At both sides of the square there are very interesting constructions that proof the glittering past of the city in the pre-communist era, when it was part of the Austro-Hungarian Empire (note that Timisoara was the second city in the world having electrical street lighting, only after New York!): the Lloyd Palace, built between 1910-1912 in an eclectic style with secession influences, which still today hosts the Lloyd Café. Having a schnitzel and a beer in and being served by its elegant waiters it will transport you to the splendorous period of the city. Since 1948 this building has become the seat of the rector’s office of the Polytechnic University from Timisoara. Next to Lloyd, there is the Dauerbach Palace (1913), a truly jewel of Art Nouveau. On the other side of the square, there is another elegant building, the Löffler Palace (1912), built for a rich family who made fortune in cereal trade. In one of the façades, the bullet holes before mentioned are still visible. Cohabitating with these buildings we also can find a couple of residential blocks dating of the Communist period, which with its simplicity and geometry contrast with the opulent constructions.
Following with a walk around the Citate or old quarter, there are two building I found very special. The first is Cetate Synagogue (1863 – 1865) is one of the most distinctive and original buildings in the city, built in historicist eclectic style, with a Moorish appearance not usual in a Jewish temple. The second one is former headquarters of the Discount Bank, located in Piata Unirii, which was built between 1906 and 1908, according to the plans of two architects, Marcel Komor and Dezső Jakab, students of Ödön Lechner, with a clear influence by Catalan architect Antoni Gaudí, which is super evident in curved lines and ceramic ornaments. Its degradation is however pretty evident…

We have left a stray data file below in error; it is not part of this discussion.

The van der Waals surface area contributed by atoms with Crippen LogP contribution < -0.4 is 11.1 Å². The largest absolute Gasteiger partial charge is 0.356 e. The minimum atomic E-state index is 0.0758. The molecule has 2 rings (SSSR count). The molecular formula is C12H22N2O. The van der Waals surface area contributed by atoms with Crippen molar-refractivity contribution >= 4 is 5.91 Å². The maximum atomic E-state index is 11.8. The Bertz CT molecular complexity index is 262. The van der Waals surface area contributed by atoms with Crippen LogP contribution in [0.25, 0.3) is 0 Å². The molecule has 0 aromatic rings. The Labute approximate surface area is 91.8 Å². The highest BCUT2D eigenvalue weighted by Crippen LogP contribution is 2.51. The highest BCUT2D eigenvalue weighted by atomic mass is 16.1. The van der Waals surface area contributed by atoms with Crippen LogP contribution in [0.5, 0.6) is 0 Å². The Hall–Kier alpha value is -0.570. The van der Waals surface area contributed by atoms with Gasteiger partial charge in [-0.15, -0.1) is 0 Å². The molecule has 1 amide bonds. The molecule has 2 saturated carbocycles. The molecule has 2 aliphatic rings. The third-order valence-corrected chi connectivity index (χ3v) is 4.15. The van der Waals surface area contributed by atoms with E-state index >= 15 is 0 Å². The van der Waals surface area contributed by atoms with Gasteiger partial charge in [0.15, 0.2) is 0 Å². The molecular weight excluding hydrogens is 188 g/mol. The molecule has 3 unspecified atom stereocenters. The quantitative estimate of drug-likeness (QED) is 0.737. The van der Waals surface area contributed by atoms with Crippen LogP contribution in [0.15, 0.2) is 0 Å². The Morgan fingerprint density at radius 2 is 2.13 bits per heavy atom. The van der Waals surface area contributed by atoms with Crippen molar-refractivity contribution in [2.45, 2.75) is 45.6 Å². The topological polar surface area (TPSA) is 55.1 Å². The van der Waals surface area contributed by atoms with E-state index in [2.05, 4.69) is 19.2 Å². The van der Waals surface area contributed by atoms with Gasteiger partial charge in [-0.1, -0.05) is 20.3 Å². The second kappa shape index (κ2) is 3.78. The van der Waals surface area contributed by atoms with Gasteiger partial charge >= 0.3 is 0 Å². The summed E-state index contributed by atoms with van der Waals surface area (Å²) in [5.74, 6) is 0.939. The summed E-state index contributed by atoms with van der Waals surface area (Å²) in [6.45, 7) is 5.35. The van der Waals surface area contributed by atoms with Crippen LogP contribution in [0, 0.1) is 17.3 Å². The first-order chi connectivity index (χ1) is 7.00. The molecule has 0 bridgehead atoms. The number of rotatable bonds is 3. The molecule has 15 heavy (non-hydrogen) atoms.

Few meters from one of the façades of the building, there is a great ice-cream shop, Moritz Eis, which was closed for Easter holidays when we stayed in the city, despite we had already enjoyed its super good flavors in Belgrade 🙂
Piata Unirii is actually another of the city landmarks. It hosts a large amount of Baroque architecture: two other cathedrals, the Roman Catholic cathedral and the Serbian Orthodox, as well as the Baroque Palace and the Trinity Monument. While in the city, you can realize Romania is nowadays a deeply religious country, maybe as a reaction against the ban during communist period. This square is a perfect spot to have breakfast in one of the cafés facing the square, crowded by locals during weekends.
In one of the sides of the square is located one of the most beautiful buildings in Timisoara (and it’s hard to say!), the Brück House, recently renovated by a foreigner who felt in love with the city and especially with this construction.